For what exactly are we praying?

Posted by By at 25 March, at 11 : 27 AM Print

For what exactly are we praying?

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For what exactly are we praying?


Oh, my body, make me a man that ask questions.” – Frantz Fanon.


president mahama with priests

So, once again, the president assembled some Christian priests and together they prayed for the nation. At the end of the jamboree, they declared a 7-day prayer for the country.


Are we ever going to learn in this country?

Readers will agree that this column has consistently maintained the principled stance that prayers are no substitutes for thinking and planning.

My younger brother’s favorite saying is: ‘Prayer is not a strategy,’ and I fully subscribe to it.

It is difficult to know for what exactly we in Africa continue to pray.

Why do people forget that Modern China is just eight (8) years older than Modern Ghana?

Today, it is to the Chinese we look up to for assistance – technical as well as financial.

The simple question we ought to ask ourselves is: would the Chinese be in a position to render help to if they have wasted their own time in supplications to gods like we do in Africa?

Malaysia became independent in 1957, the same year as our blessed republic. But, today, Malaysia is so far ahead technologically that there is no more basis for comparison between the two countries.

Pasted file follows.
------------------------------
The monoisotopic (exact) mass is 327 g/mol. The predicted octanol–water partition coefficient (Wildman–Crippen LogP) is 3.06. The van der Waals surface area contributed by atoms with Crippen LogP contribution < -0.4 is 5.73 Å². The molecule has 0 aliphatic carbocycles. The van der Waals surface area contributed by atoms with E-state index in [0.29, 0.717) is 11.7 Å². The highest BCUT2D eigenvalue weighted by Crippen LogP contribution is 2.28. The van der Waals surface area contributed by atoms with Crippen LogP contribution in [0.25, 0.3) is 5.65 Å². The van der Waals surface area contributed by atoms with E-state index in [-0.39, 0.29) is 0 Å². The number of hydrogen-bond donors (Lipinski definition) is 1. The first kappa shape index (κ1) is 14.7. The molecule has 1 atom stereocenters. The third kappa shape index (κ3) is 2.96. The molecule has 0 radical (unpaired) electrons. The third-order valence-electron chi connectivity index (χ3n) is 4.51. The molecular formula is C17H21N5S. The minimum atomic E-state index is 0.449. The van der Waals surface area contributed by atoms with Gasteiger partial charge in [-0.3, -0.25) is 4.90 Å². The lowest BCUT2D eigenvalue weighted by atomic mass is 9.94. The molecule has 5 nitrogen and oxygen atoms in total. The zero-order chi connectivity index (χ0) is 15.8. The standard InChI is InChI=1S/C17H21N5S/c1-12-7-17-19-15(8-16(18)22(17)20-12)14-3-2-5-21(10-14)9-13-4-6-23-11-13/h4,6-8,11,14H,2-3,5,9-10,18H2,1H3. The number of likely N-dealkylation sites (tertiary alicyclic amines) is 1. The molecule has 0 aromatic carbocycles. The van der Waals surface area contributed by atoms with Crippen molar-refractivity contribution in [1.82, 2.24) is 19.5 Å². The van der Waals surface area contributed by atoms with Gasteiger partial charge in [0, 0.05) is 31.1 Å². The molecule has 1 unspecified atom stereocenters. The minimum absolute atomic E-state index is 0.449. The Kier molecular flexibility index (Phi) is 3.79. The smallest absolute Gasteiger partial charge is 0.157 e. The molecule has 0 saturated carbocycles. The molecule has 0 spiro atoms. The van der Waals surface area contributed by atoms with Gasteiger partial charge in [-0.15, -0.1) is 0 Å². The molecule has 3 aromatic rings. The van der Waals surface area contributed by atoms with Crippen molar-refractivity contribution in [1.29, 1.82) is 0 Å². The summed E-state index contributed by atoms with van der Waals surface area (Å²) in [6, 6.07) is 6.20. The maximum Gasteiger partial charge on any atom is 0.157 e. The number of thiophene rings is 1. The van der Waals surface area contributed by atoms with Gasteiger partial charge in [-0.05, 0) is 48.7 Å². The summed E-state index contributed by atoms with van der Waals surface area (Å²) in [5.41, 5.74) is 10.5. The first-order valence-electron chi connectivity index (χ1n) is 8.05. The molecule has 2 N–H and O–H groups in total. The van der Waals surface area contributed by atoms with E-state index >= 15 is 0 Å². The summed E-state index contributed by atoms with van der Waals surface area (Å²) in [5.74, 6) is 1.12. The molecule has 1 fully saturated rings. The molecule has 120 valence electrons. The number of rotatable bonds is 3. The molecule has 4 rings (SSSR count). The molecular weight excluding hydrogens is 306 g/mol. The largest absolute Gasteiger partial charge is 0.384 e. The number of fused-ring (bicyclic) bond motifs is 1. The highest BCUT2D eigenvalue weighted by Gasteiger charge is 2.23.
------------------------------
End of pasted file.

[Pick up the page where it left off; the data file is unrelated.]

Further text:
We do not pretend to know everything or have answers to all that ails us; all we do is to interrogate our brains and ask ourselves questions.

Were I to be a god or the Jesus to whom the Christians pray, my questions to African Christians would be simple and direct: What exactly is it that you pray for?

In many articles, we refer to the title of the classic by Nigerian writer, Ola Rotimi, “The gods are not to blame.”

We have had our fair share of travel around the world, and we dare say that few places, in the wide world, is as blessed as our continent, Africa.

From Cape to Cairo, from Asmara to Casablanca, our continent is well-endowed with every mineral that should make us immensely wealthy indeed.

In our own dear republic, from Tarkwa to Wa, our land drips with one precious metal or the other. Recently, we discovered commercial-quantity oil and gas.

So, please let us ask our president and the Christian leaders what exactly more they want Jesus or the gods to do for us?.

For what exactly do they pray?

If without any effort on our part, the gods endow us with all the fabulous mineral riches we see in our land, they certainly have done their best for us.

If, out of laziness, greediness, stupidity, or combination of the three, we sold our birthrights for a pittance, should we continue to disturb the gods with our uber stupid entreaties and adjurations?

If out of selfishness, our paid officials signed away our mineral riches to foreigners, settled for 3-6% (for gold) and 10% (for oil) and gave foreigners the right to export our oil in crude form for twenty years, what can Jesus do for us?

And when we bear witness to how those we paid to rule us sold us for a song and we did nothing, do we want Jesus to come and fight our battle for us?